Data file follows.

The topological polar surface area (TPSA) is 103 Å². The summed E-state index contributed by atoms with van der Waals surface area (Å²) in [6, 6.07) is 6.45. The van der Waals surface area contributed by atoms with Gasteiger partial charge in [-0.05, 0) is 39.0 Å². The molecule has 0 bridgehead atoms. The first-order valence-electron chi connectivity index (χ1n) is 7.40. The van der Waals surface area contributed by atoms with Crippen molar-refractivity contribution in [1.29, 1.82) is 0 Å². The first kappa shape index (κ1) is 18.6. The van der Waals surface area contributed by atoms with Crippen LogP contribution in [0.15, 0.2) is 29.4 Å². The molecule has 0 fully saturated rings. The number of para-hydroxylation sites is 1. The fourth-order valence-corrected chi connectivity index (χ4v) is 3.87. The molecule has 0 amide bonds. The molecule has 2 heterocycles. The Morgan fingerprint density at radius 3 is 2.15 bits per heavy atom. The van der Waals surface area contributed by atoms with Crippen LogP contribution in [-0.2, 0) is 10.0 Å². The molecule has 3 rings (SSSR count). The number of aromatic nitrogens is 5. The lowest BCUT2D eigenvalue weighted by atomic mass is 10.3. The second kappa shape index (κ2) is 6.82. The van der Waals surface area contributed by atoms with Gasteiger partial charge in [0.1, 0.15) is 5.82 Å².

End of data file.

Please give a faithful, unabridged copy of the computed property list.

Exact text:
The topological polar surface area (TPSA) is 103 Å². The summed E-state index contributed by atoms with van der Waals surface area (Å²) in [6, 6.07) is 6.45. The van der Waals surface area contributed by atoms with Gasteiger partial charge in [-0.05, 0) is 39.0 Å². The molecule has 0 bridgehead atoms. The first-order valence-electron chi connectivity index (χ1n) is 7.40. The van der Waals surface area contributed by atoms with Crippen molar-refractivity contribution in [1.29, 1.82) is 0 Å². The first kappa shape index (κ1) is 18.6. The van der Waals surface area contributed by atoms with Crippen LogP contribution in [0.15, 0.2) is 29.4 Å². The molecule has 0 fully saturated rings. The number of para-hydroxylation sites is 1. The fourth-order valence-corrected chi connectivity index (χ4v) is 3.87. The molecule has 0 amide bonds. The molecule has 2 heterocycles. The Morgan fingerprint density at radius 3 is 2.15 bits per heavy atom. The van der Waals surface area contributed by atoms with Crippen LogP contribution in [-0.2, 0) is 10.0 Å². The molecule has 3 rings (SSSR count). The number of aromatic nitrogens is 5. The lowest BCUT2D eigenvalue weighted by atomic mass is 10.3. The second kappa shape index (κ2) is 6.82. The van der Waals surface area contributed by atoms with Gasteiger partial charge in [0.1, 0.15) is 5.82 Å².